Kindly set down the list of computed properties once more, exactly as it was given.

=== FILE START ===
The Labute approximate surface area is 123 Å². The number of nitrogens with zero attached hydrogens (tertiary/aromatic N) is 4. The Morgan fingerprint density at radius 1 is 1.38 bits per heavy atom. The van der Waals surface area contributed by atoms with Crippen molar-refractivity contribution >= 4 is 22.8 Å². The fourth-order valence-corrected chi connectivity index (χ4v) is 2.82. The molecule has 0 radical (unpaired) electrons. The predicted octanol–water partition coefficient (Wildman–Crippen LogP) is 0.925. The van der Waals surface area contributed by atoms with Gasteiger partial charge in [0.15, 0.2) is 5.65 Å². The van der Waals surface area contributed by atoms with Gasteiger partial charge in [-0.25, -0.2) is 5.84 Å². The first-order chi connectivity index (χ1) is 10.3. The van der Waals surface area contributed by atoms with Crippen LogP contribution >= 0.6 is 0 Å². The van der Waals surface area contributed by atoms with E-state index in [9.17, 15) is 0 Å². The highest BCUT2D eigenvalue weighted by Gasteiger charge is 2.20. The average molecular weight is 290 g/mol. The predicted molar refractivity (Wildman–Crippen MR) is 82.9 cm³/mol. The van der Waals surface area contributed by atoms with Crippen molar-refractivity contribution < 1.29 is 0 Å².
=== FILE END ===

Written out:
The Labute approximate surface area is 123 Å². The number of nitrogens with zero attached hydrogens (tertiary/aromatic N) is 4. The Morgan fingerprint density at radius 1 is 1.38 bits per heavy atom. The van der Waals surface area contributed by atoms with Crippen molar-refractivity contribution >= 4 is 22.8 Å². The fourth-order valence-corrected chi connectivity index (χ4v) is 2.82. The molecule has 0 radical (unpaired) electrons. The predicted octanol–water partition coefficient (Wildman–Crippen LogP) is 0.925. The van der Waals surface area contributed by atoms with Gasteiger partial charge in [0.15, 0.2) is 5.65 Å². The van der Waals surface area contributed by atoms with Gasteiger partial charge in [-0.25, -0.2) is 5.84 Å². The first-order chi connectivity index (χ1) is 10.3. The van der Waals surface area contributed by atoms with Crippen LogP contribution >= 0.6 is 0 Å². The van der Waals surface area contributed by atoms with E-state index in [9.17, 15) is 0 Å². The highest BCUT2D eigenvalue weighted by Gasteiger charge is 2.20. The average molecular weight is 290 g/mol. The predicted molar refractivity (Wildman–Crippen MR) is 82.9 cm³/mol. The van der Waals surface area contributed by atoms with Crippen molar-refractivity contribution < 1.29 is 0 Å².